So, yes, salary plays a whopping role in teaching quality.
Wage gaps between male & female teachers
There’s something else that may contribute to the issue of teacher underpayment: it’s a female-dominated field.
According to the U.S. Bureau of Labor Statistics, women earn less than men in almost every profession.
In 2022, women earned 17% less than men. And while this wage gap for public elementary and secondary teachers is smaller than the average gap, it still exists.
The average base teaching salary for public school teachers:
- Females: $55,490
- Males: $57,453.
Meanwhile, women make up the majority in the teaching profession; out of the estimated 4,492,114 employed teachers in the U.S. 74.3% of them are women and 25.7% are men, according to Zippia. So the bottom line is that the large majority of teachers are women—and female teachers, on average, earn less than male teachers; which means that the problem goes deeper than teachers being underpaid.
Is there a definitive trend in which people in male-dominated fields earn more on average than people in female-dominated fields?
As it happens, there might be. When looking at the salary disparities for some of the positions that require similar education and responsibility/skills but are heavily divided by gender, it’s clear that there is, in fact, a wage gap.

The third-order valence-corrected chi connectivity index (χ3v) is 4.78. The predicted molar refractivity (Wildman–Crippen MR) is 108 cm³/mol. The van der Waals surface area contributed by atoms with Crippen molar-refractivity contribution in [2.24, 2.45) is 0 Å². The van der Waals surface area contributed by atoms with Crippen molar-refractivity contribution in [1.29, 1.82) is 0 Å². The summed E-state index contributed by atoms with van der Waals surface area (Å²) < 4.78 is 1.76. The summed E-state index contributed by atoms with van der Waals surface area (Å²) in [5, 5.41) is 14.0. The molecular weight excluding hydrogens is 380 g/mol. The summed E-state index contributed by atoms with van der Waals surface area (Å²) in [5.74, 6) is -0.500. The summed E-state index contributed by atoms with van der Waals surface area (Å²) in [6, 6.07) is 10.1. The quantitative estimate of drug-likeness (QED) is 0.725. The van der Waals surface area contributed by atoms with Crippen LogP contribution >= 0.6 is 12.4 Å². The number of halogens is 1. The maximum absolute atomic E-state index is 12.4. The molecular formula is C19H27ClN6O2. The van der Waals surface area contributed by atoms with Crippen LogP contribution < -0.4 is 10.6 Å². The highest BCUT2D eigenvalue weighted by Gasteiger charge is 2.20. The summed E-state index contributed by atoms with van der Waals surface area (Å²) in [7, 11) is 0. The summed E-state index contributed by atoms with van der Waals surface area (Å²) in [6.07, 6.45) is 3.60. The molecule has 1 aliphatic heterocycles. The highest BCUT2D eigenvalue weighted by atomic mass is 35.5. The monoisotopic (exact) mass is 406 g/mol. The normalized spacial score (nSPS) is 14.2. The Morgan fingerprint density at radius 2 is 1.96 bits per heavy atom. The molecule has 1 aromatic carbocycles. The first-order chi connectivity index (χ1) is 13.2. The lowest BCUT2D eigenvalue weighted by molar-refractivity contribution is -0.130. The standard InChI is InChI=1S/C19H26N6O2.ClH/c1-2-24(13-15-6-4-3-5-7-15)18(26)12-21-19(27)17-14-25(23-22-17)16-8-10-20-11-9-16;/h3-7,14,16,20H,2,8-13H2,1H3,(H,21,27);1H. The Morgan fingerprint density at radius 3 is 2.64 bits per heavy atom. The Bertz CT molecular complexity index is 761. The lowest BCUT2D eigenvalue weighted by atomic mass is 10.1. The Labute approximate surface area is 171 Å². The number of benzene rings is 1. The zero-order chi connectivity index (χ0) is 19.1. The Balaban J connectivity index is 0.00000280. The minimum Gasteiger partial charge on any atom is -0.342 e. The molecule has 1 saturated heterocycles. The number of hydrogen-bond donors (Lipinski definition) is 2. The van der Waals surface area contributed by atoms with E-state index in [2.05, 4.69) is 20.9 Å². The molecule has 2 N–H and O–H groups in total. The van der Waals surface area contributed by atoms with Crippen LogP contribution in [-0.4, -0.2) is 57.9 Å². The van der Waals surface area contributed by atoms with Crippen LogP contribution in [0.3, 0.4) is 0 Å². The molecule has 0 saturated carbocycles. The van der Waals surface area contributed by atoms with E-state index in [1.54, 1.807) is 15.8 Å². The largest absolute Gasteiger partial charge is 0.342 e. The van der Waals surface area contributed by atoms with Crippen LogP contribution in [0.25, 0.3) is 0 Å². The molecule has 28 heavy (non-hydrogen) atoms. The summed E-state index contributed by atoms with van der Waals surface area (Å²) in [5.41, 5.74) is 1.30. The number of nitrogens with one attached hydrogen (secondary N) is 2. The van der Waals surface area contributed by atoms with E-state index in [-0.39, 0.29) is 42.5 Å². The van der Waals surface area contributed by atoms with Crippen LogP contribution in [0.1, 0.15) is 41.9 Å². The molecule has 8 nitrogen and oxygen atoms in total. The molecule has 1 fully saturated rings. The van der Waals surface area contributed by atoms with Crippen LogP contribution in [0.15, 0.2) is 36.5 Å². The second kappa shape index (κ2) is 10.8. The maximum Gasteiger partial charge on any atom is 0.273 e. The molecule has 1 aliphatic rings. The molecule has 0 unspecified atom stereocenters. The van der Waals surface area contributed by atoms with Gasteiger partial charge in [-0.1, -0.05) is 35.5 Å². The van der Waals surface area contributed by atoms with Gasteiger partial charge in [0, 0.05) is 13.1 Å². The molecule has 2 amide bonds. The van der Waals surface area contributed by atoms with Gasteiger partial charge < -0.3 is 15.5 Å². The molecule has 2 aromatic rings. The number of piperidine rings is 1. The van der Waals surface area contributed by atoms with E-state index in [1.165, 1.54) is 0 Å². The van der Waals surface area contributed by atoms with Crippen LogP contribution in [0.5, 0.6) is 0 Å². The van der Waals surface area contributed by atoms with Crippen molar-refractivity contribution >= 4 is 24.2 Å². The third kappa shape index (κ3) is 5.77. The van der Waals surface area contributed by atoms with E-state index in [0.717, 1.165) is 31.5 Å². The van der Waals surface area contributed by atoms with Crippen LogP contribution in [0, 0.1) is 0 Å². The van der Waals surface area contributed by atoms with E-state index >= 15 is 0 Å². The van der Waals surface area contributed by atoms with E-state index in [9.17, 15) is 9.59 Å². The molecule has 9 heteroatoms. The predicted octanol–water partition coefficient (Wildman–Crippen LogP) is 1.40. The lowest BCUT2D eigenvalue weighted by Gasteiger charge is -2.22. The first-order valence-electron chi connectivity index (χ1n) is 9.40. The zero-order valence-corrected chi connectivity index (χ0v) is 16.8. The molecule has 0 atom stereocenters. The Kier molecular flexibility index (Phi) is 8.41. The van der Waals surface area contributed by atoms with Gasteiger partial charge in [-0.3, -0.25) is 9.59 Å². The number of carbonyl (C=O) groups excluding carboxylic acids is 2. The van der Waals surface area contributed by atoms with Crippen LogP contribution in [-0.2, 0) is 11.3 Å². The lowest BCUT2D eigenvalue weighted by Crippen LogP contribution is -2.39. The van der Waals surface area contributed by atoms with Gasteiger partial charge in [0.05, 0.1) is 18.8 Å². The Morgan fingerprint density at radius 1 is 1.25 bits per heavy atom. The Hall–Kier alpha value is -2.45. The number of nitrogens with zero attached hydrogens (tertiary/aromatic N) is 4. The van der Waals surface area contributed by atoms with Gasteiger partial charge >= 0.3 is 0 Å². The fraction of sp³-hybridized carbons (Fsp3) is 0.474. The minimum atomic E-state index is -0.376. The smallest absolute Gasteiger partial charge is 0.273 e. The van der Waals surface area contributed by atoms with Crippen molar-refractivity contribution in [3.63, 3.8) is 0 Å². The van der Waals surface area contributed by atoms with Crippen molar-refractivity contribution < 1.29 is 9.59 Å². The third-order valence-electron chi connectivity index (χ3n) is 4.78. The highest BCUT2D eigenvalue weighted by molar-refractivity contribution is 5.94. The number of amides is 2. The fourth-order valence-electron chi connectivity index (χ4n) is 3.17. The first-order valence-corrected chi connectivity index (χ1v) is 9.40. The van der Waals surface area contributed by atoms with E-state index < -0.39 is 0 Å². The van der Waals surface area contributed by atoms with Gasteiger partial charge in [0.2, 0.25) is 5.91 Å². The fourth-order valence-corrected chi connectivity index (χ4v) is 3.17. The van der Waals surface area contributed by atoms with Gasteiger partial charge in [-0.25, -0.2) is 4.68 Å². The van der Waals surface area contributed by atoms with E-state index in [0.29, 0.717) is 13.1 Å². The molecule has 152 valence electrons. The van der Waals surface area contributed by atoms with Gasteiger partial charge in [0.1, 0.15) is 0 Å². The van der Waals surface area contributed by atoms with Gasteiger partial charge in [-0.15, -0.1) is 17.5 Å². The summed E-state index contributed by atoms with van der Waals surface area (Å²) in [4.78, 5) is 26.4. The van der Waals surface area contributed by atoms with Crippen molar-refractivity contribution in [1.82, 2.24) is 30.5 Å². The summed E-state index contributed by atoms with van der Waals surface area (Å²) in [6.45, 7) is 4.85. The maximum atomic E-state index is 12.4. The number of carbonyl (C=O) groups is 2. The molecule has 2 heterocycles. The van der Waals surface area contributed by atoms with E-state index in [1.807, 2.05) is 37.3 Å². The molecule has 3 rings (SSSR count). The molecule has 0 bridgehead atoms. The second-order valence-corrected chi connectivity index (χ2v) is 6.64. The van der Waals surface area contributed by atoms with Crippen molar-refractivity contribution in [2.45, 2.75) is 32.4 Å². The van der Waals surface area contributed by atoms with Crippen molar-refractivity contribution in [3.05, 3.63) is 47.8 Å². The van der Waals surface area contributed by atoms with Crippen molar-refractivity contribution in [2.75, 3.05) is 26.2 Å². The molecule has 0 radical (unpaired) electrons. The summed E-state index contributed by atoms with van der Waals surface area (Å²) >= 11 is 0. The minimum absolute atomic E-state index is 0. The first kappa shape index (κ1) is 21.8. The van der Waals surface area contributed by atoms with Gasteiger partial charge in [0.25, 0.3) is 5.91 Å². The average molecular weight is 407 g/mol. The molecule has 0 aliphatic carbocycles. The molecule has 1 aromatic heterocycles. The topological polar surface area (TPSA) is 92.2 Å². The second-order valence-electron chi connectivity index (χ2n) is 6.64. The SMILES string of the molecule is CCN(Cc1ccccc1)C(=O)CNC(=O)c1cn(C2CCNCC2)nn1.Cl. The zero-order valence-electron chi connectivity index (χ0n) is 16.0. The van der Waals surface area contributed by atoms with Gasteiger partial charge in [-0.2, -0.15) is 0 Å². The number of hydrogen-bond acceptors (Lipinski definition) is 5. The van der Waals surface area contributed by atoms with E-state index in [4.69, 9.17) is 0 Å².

For instance, according to the U.S. Bureau of Labor Statistics. The median earnings for information technology managers (male-dominated) are 19% higher than that of HR managers (female-dominated). Meanwhile, janitors (male-dominated) earn 3% more than maids and house cleaners (female-dominated).
How did the teacher gender wage gap arise?
Now here’s where things get a bit sticky. Seemingly, the gender salary gap among teachers wasn’t accidental.
In the 1830s, the common school movement arose, aiming to use public money to fund schools in every community. Essentially, this was the beginning of the public school system in the U.S. This also marked the onset of a transition in which more women entered the teaching field.
Prior to the common school system, men dominated this occupation.
In order to expand the public education system’s reach, Common School reformers proposed that the country could afford to staff the new schools with female teachers, because the schools could pay them less than male teachers.
Women increasingly began taking on teaching positions; and this shift was associated with a decline in both wages and respect for teaching.
Teacher shortages across the country
The National Education Association estimates that there’s a shortage of approximately 300,000 teachers across the country.
A female-dominated role
As such, Motoko Rich, Tokyo bureau chief for The New York Times, suggested that the shortage may be in part due to the way in which a) teaching is a female-dominated field and b) teachers are underpaid.
“Jobs dominated by women pay less on average than those with higher proportions of men, and studies have shown that these careers tend to enjoy less prestige as well,” Motoko explained.
To that end, more men entering the profession could help magnify its status, improve wages, and in turn, mitigate staffing issues.
Teachers are chronically overworked
Also contributing to the shortages is the amount of work that educators actually do.
Believe it or not, across the country, K-12 teachers have the highest burnout rate.